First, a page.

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First off let me just say, to those of you who are lactose intolerant, you have me deepest sympathies. Happy Easter to the rest on Spill. I hope you get to stuff yourself with chocolate.
For some of you Easter is a religious time. For others it's just an excuse to indulge that sweet, sweet tooth. Some believe that it's just a Hallmark holiday. Most people fit into these three categories. However, there is another minor category, found predominantly in Ireland, where Easter marks the beginning of a war. Today, in roughly an hour, a military parade will march past the General Post Office in the centre of Dublin marking the occasion. What's the occasion? The Easter Rising 1916. I won't give you a history of the day and its ramifications for Ireland and Britain, as that would take a blog or two on their own, and a site like this really isn't the place for history. Instead, I present to you Hollywood History.
The first film I'm going to tell you all about is Michael Collins (1996). The man himself was many things, and could be called many things (terrorist and freedom fighter among them), but for Irish people he's a national hero. He was charismatic, good looking, a war hero and launched one of the most successful military and intelligence campaigns against British forces in Ireland. Liam Neeson plays the 'Big Man' of Irish history in this Neil Jordan film. It's an extremely good story, a brilliant cast (including Julia Roberts and Alan Rickman) and some vicious action.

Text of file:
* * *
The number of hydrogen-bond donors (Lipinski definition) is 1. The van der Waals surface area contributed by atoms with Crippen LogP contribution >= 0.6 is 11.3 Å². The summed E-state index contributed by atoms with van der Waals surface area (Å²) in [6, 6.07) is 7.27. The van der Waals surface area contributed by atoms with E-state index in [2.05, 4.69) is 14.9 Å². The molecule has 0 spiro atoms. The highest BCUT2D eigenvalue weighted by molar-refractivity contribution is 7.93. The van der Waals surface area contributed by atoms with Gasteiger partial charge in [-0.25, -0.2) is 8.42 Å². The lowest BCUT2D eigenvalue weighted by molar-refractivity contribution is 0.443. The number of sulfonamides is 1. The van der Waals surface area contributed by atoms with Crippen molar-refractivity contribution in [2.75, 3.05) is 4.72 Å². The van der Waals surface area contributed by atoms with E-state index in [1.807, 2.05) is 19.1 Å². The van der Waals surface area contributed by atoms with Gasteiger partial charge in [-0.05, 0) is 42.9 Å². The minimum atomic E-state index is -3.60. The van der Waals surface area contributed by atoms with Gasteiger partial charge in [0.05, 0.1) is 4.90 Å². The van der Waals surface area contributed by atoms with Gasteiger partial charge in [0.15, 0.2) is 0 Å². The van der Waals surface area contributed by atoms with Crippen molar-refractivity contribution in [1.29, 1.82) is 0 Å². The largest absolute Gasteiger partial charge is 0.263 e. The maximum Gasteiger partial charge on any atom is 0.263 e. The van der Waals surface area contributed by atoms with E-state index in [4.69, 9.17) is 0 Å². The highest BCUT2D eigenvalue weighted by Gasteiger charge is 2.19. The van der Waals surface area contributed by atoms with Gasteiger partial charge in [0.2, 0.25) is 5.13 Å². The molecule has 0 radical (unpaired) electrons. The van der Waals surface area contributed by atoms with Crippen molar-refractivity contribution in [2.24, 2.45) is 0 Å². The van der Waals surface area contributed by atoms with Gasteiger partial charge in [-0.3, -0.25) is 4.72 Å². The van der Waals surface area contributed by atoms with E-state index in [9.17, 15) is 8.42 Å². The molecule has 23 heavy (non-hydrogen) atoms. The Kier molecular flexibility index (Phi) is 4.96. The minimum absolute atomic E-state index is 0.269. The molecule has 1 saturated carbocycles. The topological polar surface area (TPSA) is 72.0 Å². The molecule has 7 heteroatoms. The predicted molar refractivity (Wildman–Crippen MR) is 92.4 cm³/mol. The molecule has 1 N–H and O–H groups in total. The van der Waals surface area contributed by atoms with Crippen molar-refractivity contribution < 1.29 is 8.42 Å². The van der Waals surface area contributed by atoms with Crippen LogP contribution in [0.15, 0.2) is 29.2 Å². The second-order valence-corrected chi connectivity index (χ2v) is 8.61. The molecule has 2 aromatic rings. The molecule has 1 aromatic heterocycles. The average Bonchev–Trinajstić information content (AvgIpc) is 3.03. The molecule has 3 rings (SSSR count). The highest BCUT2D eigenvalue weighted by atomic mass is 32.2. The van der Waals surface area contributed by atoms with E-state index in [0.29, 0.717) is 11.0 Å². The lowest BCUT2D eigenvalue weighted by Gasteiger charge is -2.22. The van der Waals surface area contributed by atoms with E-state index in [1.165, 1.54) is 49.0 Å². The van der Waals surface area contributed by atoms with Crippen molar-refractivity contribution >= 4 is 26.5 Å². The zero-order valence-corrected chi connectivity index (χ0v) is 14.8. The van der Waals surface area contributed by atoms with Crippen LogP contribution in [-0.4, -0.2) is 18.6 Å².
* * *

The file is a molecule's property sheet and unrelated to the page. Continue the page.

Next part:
The film spans the years of 1916-1922, the year that *spoiler* Collins was killed in an ambush. As much as it is concerned with the political wheelings and deelings of the era, it's a film concerned with character and the humanity of the heroes and villians of the War of Independence. While the film has, and continues, to come under fire for its lapse in historical accuracy, it remains an extremely good Irish film, made about an important time, and man, in Irish history. The film ends in tragedy, as Irish films so often do.
The second film is a more recent picture; The Wind That Shakes The Barley (2006). This is a fictional story, yet it still manages to catch the essence of the War of Independence, and the deep divisions which it has left in Irish culture and politics. While the film doesn't deal directly with the Easter Rising (it takes place several years later) it does deal with what it inspired; The War of Independence and the Civil War. The story is centered in Cork, in the South West of Ireland, so some may have problems trying to discern the accents. If you can get past this you'll find a fantastic film, one which won the Palme d'Or at the Cannes Film Festival back in 2006.
The film is directed by Englishman Ken Loach, known for making highly charged political and social films, and stars Cillian Murphy. The acting in this film is fantastic, even more so when it's remembered that some of the roles were played by non-actors. The budget for The Wind That Shakes The Barley wasn't as high as Michael Collins so there aren't as many set piece battles, but the story, characters, and acting more than makes up for this. There's also a twisted torture scene which will have most people squirming in their seats. Heart wrenching is probably a phrase overused, but this film will make you choke up and complain about that thing in your eye.
In the burgeoning Irish film industry, there haven't been many films, less so when it comes to this emotionally charged piece of history. While people around the world eat chocolate and go about their day, in the back of people's minds in Ireland there is the common consciousness which remembers war, blood and independence.